On December 22, 2020, the U.S. Department of Commerce, Bureau of Industry and Security (“BIS”) released a final rule creating a list (“MEU List”) of companies that qualify as “military end users” pursuant to § 744.21 of the Export Administration Regulations (“EAR”).  The final rule comes nearly a month after an unofficial draft of the rule had leaked and circulated among international trade practitioners.  The MEU List includes total of 102 firms, consisting of 57 Chinese firms and 45 Russian firms.  (Although § 744.21 also applies to Venezuelan “military end users,” no Venezuelan companies were named in the MEU List, though they could be in the future.)  Consequently, certain exports, reexports, and in-country transfers to those companies will require a license from BIS.

Specifically, § 744.21 of the EAR requires a license from BIS for any exports, reexports, or in-country transfers (1) to China, Russia, or Venezuela, (2) where a listed MEU entity is the purchaser, intermediate consignee, ultimate consignee, or end-user, and (3) that involve items subject to the EAR that are described in an Export Control Classification Number (“ECCN”) identified in Supplement 2 to Part 744 of the EAR.  Consistent with the existing standard of review at §744.21(e), applications for such licenses will be reviewed with a presumption of denial.  

Notably, the final rule stresses that the MEU List is not exhaustive, and companies not identified on the MEU List could nevertheless fall within the license requirement if they otherwise qualify as a “military end user.”  In particular, the rule explains that “the establishment of the MEU List does not imply that other parties, not included on the list, are not subject to the ‘military end-use’ and ‘military end user’ controls under the EAR.”  A “military end user” includes – in addition to armed services, national police, and related intelligence and security government organizations – “any person or entity whose actions or functions are intended to support 'military end uses' as defined in paragraph (f) of this section.”  See 15 C.F.R. § 744.21(g).  In turn, “military end use” is defined to mean “incorporation into a military item described on the U.S. Munitions List (USML) (22 CFR part 121, International Traffic in Arms Regulations); incorporation into items classified under ECCNs ending in ‘A018’ or under ‘600 series’ ECCNs; or any item that supports or contributes to the operation, installation, maintenance, repair, overhaul, refurbishing, ‘development,’ or ‘production,’ of military items described on the USML, or items classified under ECCNs ending in ‘A018’ or under ‘600 series’ ECCNs.”  See id. at § 744.21(f).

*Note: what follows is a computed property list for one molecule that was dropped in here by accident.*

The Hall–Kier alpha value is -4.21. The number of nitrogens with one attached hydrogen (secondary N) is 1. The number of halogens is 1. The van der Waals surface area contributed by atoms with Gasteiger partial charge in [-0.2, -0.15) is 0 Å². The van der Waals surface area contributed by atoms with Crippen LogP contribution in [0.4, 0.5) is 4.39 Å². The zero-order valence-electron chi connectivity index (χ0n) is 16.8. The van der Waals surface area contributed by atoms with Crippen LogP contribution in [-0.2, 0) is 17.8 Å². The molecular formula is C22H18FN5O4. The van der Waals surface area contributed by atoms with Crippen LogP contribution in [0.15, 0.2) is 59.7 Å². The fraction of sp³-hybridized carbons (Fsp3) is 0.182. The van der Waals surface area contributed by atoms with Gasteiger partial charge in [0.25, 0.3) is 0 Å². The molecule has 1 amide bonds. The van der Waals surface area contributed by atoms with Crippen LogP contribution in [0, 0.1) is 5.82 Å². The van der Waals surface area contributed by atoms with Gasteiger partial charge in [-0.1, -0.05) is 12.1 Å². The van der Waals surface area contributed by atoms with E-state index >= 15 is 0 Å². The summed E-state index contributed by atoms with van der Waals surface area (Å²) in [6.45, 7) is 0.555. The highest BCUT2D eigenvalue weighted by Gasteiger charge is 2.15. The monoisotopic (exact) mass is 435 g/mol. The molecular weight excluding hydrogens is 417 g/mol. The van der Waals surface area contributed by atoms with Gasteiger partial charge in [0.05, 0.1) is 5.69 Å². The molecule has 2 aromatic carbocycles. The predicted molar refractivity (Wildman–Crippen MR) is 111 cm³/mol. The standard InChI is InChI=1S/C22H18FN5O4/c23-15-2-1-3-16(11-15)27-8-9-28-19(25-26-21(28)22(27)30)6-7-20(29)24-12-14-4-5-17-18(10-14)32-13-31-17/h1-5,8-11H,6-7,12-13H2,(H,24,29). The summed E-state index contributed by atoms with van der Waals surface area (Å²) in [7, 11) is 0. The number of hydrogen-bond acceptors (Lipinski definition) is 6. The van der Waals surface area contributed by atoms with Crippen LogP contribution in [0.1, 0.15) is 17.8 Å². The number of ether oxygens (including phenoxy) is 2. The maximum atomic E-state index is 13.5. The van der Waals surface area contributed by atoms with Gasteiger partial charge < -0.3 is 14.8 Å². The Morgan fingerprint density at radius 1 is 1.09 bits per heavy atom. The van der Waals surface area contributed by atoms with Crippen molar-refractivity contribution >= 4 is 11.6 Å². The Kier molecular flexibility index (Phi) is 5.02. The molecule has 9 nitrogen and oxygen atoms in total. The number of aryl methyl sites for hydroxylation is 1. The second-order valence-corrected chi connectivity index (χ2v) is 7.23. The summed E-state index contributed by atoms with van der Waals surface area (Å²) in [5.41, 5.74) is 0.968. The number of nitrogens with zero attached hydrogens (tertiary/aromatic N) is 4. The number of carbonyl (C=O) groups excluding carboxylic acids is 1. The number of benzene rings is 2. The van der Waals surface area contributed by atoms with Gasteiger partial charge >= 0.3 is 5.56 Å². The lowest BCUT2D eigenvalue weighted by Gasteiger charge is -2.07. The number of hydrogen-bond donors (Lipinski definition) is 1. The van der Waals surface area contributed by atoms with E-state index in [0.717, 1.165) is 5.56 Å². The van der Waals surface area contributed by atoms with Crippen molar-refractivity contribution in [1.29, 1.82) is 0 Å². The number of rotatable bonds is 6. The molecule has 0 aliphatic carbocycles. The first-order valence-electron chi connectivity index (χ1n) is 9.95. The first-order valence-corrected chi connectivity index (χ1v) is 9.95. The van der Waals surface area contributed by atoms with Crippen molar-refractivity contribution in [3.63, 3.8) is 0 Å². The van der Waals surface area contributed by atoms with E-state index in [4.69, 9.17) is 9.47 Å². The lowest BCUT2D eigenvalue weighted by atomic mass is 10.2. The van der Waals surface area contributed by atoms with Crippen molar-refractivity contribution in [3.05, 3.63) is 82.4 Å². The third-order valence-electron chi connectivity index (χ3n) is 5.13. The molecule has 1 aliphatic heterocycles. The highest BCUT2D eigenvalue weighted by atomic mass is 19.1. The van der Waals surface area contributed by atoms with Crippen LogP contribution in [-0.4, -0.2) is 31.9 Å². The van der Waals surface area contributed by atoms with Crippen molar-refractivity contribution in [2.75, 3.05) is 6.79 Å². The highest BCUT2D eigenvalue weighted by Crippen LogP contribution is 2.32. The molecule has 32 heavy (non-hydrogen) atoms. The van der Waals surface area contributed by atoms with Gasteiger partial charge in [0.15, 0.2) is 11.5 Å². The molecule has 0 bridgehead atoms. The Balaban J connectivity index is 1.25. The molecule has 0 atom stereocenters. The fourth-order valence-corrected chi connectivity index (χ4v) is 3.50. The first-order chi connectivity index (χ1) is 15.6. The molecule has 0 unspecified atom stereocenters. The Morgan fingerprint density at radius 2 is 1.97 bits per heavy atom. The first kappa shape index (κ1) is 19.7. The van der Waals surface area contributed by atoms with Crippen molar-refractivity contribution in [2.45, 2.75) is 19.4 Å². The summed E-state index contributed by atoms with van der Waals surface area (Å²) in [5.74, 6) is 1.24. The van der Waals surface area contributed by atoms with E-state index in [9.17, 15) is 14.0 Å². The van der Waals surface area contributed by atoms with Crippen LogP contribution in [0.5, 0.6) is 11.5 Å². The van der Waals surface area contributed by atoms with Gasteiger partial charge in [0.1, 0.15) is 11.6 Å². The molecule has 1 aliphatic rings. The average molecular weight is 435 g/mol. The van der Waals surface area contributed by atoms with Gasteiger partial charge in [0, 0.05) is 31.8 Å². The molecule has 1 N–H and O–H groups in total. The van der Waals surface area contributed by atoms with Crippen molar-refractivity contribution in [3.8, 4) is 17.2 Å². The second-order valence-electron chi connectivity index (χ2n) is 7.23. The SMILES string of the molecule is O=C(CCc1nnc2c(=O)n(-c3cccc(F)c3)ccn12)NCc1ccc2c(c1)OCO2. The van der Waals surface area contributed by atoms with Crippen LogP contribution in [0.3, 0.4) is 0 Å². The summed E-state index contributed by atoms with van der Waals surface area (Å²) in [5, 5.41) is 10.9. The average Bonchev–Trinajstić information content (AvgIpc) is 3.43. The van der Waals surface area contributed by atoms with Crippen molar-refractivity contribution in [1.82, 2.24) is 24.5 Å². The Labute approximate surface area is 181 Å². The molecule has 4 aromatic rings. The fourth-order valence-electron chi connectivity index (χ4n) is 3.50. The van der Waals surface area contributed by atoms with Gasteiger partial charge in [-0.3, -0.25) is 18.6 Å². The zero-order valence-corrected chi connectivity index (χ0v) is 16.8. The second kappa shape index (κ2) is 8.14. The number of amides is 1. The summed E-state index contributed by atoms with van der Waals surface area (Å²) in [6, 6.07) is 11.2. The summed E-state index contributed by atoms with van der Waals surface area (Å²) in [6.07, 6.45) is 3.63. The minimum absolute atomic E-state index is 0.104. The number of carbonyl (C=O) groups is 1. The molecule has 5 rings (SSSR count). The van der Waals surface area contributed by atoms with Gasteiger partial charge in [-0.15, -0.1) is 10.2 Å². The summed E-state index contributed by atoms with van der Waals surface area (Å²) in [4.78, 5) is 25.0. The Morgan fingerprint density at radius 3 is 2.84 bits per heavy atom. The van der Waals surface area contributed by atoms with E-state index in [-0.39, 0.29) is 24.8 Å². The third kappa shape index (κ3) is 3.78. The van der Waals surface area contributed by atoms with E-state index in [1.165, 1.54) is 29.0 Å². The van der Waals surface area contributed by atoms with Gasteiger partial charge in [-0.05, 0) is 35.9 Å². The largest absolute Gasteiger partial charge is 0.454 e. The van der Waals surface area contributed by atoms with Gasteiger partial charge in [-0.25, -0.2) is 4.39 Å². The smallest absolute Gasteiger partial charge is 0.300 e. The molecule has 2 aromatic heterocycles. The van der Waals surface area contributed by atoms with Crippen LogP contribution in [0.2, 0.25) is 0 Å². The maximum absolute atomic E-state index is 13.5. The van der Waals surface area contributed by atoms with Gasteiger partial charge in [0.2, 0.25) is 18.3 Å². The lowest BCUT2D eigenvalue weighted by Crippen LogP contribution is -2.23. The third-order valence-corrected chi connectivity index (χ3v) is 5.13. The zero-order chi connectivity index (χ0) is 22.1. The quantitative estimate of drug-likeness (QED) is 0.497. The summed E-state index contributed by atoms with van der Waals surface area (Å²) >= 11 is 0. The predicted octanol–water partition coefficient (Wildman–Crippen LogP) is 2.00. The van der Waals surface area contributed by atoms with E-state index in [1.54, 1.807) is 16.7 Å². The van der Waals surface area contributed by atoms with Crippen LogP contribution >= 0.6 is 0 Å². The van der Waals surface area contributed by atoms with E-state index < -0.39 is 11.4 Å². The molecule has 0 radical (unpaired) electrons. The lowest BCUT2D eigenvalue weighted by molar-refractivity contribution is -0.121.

Accordingly, it is entirely possible that the § 744.21 licensing requirements could apply to companies not on the MEU List.  For example, companies identified on the U.S. Department of Defense’s list of “Communist Chinese Military Companies” that are not also identified on the MEU List would not necessarily trigger the § 744.21 license requirement, but would raise compliance concerns.  BIS warns that such companies “would require additional due diligence by the exporter, reexporter, or transferor to determine whether a license is required under § 744.21.”  However, the rule does make clear that the license requirement does not apply to subsidiaries and affiliates owned or controlled by listed companies so long as those companies do not otherwise meet the definition of a “military end user.”